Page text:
Influenza surveillance in the US has at least five component parts (depending on how you count it is as many as seven). We discussed the virologic surveillance system in another post. CDC has two surveillance sub-systems that look at hospitalized cases with laboratory confirmed influenza, the New Vaccine Surveillance Network (NVSN) and the Emerging Infections Program (EIP). The NVSN is confined to cases in children less than five years old, while the EIP covers all ages. Let’s take a look at the most recent EIP data.
EIP doesn’t cover the entire country. Instead it collects data from 60 counties and 12 metropolitan areas in 10 states (San Francisco CA, Denver CO, New Haven CT, Atlanta GA, Baltimore MD, Minneapolis/St. Paul MN, Albuquerque NM, Las Cruces, NM, Albany NY, Rochester NY, Portland OR, and Nashville TN). It is an active surveillance system that examines routine hospital laboratory and admissions data for cases that have a record of a positive test for influenza (viral culture, direct/indirect fluorescent antibody assay (DFA/IFA), reverse transcription-polymerase chain reaction (RT-PCR), or a commercial rapid antigen test). The counties and metropolitan areas are chosen to allow an estimate of hospitalization rates for the populations of the hospitals’ catchment areas. Using these data, EIP estimates influenza hospitalization rates every two weeks of the flu season (weeks 40 of the previous calendar year to 20 of the new calendar year).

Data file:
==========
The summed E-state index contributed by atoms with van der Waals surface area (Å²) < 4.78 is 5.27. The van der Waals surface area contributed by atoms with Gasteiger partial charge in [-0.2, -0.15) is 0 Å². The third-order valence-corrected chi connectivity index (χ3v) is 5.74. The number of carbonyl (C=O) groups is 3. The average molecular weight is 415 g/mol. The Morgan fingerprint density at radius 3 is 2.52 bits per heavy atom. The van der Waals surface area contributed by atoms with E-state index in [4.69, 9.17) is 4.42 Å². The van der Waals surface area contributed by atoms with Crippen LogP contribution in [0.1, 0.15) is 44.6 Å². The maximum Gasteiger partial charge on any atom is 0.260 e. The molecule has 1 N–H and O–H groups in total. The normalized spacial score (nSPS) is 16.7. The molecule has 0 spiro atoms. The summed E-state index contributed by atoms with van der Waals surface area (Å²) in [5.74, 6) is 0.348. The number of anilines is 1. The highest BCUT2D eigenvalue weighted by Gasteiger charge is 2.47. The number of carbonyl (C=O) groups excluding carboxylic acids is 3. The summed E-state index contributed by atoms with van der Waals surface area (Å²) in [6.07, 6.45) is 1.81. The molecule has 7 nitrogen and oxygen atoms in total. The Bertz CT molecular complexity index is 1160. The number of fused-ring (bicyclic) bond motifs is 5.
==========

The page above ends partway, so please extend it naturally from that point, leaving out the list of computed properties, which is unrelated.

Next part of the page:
Here are the most recent data through week week ending May 16 (week 19), graphed separately for different age categories:
Source: CDC Fluview
What’s striking is that this year’s flu season looks pretty much like the mild seasons of 2005-2006 and 2007-2008 and quite unlike last year’s moderately severe season — except for the 5 – 17 year group, where it begins to diverge around week 9 (week ending March 9).
We wonder if this was the first sign of this pandemic virus, whose age distribution is markedly left shifted.